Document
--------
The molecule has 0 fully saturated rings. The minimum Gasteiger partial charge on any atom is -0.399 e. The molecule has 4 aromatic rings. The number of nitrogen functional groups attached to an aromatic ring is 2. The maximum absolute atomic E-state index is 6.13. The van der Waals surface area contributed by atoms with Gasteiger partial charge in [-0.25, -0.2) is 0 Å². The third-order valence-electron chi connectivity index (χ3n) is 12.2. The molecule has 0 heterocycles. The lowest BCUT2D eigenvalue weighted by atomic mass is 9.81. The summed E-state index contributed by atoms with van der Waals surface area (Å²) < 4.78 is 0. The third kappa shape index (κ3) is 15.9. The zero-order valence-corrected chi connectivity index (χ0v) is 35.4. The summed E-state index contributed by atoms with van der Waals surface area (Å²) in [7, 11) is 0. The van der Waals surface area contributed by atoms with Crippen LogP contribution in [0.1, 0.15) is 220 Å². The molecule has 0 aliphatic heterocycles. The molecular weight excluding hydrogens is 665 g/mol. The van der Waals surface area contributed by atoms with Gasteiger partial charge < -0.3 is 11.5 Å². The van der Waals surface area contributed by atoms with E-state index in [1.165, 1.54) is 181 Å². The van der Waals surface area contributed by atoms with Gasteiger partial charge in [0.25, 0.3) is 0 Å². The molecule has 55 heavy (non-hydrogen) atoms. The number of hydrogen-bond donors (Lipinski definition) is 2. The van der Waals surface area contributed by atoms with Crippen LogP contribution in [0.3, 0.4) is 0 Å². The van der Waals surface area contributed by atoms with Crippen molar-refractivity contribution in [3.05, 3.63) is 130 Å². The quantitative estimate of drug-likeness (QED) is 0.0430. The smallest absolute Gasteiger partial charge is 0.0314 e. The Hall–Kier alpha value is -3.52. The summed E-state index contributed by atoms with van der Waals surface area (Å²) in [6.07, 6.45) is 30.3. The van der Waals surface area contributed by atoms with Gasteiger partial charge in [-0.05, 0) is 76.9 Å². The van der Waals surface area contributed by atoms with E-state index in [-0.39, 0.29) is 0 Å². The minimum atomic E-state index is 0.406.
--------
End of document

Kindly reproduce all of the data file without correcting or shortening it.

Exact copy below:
The molecule has 0 fully saturated rings. The minimum Gasteiger partial charge on any atom is -0.399 e. The molecule has 4 aromatic rings. The number of nitrogen functional groups attached to an aromatic ring is 2. The maximum absolute atomic E-state index is 6.13. The van der Waals surface area contributed by atoms with Gasteiger partial charge in [-0.25, -0.2) is 0 Å². The third-order valence-electron chi connectivity index (χ3n) is 12.2. The molecule has 0 heterocycles. The lowest BCUT2D eigenvalue weighted by atomic mass is 9.81. The summed E-state index contributed by atoms with van der Waals surface area (Å²) < 4.78 is 0. The third kappa shape index (κ3) is 15.9. The zero-order valence-corrected chi connectivity index (χ0v) is 35.4. The summed E-state index contributed by atoms with van der Waals surface area (Å²) in [7, 11) is 0. The van der Waals surface area contributed by atoms with Crippen LogP contribution in [0.1, 0.15) is 220 Å². The molecule has 0 aliphatic heterocycles. The molecular weight excluding hydrogens is 665 g/mol. The van der Waals surface area contributed by atoms with Gasteiger partial charge < -0.3 is 11.5 Å². The van der Waals surface area contributed by atoms with E-state index in [1.165, 1.54) is 181 Å². The van der Waals surface area contributed by atoms with Gasteiger partial charge in [0.25, 0.3) is 0 Å². The molecule has 55 heavy (non-hydrogen) atoms. The number of hydrogen-bond donors (Lipinski definition) is 2. The van der Waals surface area contributed by atoms with Crippen LogP contribution in [0.3, 0.4) is 0 Å². The van der Waals surface area contributed by atoms with Crippen molar-refractivity contribution in [3.05, 3.63) is 130 Å². The quantitative estimate of drug-likeness (QED) is 0.0430. The smallest absolute Gasteiger partial charge is 0.0314 e. The Hall–Kier alpha value is -3.52. The summed E-state index contributed by atoms with van der Waals surface area (Å²) in [6.07, 6.45) is 30.3. The van der Waals surface area contributed by atoms with Gasteiger partial charge in [-0.05, 0) is 76.9 Å². The van der Waals surface area contributed by atoms with E-state index in [-0.39, 0.29) is 0 Å². The minimum atomic E-state index is 0.406.